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A Beginner’s Guide to 7-Year Med Programs

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If you’ve done your research on premed studies, then you’ve probably heard of seven year medical programs. Seven year med programs, more generally known as combined BS/MD programs, are alternative medical school admission routes.



The standard path to medical school consists of spending four years at an undergraduate institution, followed by taking the MCAT, completing medical school applications and interviews, and finally, gaining medical school admission. Combined BS/MD programs bypass this traditional path by offering conditional acceptance to medical school to high school seniors.


Conditional acceptance is not guaranteed acceptance. Instead, it means that certain conditions must be satisfied in the undergraduate years in order for the medical school offer to still be valid. The good news is that these conditions are usually not very stringent. Generally, combined medical programs require students to maintain a certain GPA (~3.5+) and score above a certain percentile on the MCAT. However, some schools have no MCAT requirement at all, meaning that students are not expected to take the exam. This is a very attractive reason to apply to these combined medical programs, simply because the new MCAT, lasting an arduous 6 hours and 15 minutes, is such a difficult part of the traditional medical school admission process.


Although these programs are often referred to as seven year med programs, not all the programs are seven years long. Many are eight years and some are just six, which means only two years to be spent in undergrad. Most students find the six and seven year programs especially enticing. The road to becoming a physician is both a lengthy and expensive one, so saving even one year is incredibly appealing.


Combined med programs are distinguished not just by their duration but by other specifications as well. For example, some programs only consider applicants from the local state, while others give special consideration to students from rural areas.


Some of these programs might be geared towards a fairly specific student group, but all of them do share the same basic structure. All combined med students go through either two, three, or four years of undergrad, followed by four years of medical school. In the undergraduate years, students are required to take a certain set of classes, which, more or less, resemble the typical pre-medical classes. But, unlike traditional premed students, combined med program students are often encouraged to explore a wide variety of undergraduate majors. This flexibility is often hailed as another attractive characteristic of seven year med programs.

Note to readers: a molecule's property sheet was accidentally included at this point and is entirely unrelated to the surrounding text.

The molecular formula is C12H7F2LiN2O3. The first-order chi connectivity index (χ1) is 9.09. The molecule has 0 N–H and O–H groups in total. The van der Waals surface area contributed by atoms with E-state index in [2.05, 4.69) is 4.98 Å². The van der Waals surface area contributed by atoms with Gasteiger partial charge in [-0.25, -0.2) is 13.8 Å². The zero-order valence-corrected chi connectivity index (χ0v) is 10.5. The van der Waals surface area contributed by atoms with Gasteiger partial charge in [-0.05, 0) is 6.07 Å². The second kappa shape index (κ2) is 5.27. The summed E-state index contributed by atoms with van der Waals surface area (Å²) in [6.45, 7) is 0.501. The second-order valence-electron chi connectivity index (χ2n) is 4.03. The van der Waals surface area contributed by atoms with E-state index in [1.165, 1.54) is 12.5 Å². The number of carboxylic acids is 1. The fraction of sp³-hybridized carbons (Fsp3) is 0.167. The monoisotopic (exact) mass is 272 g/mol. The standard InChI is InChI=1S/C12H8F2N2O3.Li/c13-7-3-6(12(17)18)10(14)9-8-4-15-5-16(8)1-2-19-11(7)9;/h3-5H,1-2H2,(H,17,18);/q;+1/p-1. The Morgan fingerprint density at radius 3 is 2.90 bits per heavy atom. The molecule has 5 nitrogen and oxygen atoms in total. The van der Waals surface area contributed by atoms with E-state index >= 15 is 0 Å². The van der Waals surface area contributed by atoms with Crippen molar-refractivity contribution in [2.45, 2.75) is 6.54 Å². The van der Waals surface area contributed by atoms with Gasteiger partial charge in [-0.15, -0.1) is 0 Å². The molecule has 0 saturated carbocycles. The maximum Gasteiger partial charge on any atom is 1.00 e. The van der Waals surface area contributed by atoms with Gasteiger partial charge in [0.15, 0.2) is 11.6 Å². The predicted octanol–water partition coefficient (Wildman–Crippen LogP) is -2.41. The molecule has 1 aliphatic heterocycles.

As was mentioned earlier, combined BS/MD programs employ GPA and (sometimes) MCAT requirements to ensure that students do not slack off as a result of their conditional medical school acceptance. Fortunately, the required GPA is not as high as the average GPA of accepted medical school students. In other words, the average GPA of accepted students to a particular medical school might be 3.75, while the GPA that the program requires its students to maintain is only 3.5.


Another common characteristic of most combined med programs is the added benefit of additional resources. These resources can come in the form of specialized medical undergraduate advisors who can help with course selection and other aspects of academics and ECs, a perk most traditional premed students wouldn’t have access to. Also, many programs offer research and internship opportunities very early on, a great way for students to gain more medical and clinical exposure.


Believe it or not, there are nearly 100 combined med programs, so it’s definitely possible to find one that’s a good fit for you. If you want a complete undergraduate academic experience, then perhaps Boston University’s Seven-Year Liberal Arts Medical Education program is what you’re looking for. If you want to study at one of the nation’s best engineering schools, then maybe you should consider applying to Case Western’s Pre-Professional Scholars program. If you’re not sure what kind of program you’re interested in, then refer to this blog post of our top 25 combined BS/MD programs to help you decide.


If you are one of the fortunate students to be offered a spot in a BS/MD program (most are extremely competitive!), you will experience a multitude of benefits: less stress as an undergraduate, more academic flexibility, saved time and money (depending on the program), and no MCAT (also depending on the program). If a combined medical program sounds like the right fit for you, it’s important to start preparing as soon as possible, as spots in these programs aren’t easily secured.


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Joey Gu
Mentorship Manager

Short Bio
Joey is a student at Brown University’s BS/MD program. At CollegeVine, he works primarily as an essay specialist and admissions consultant. Joey enjoys drawing from his own experiences in the hopes of helping prospective students achieve their dreams.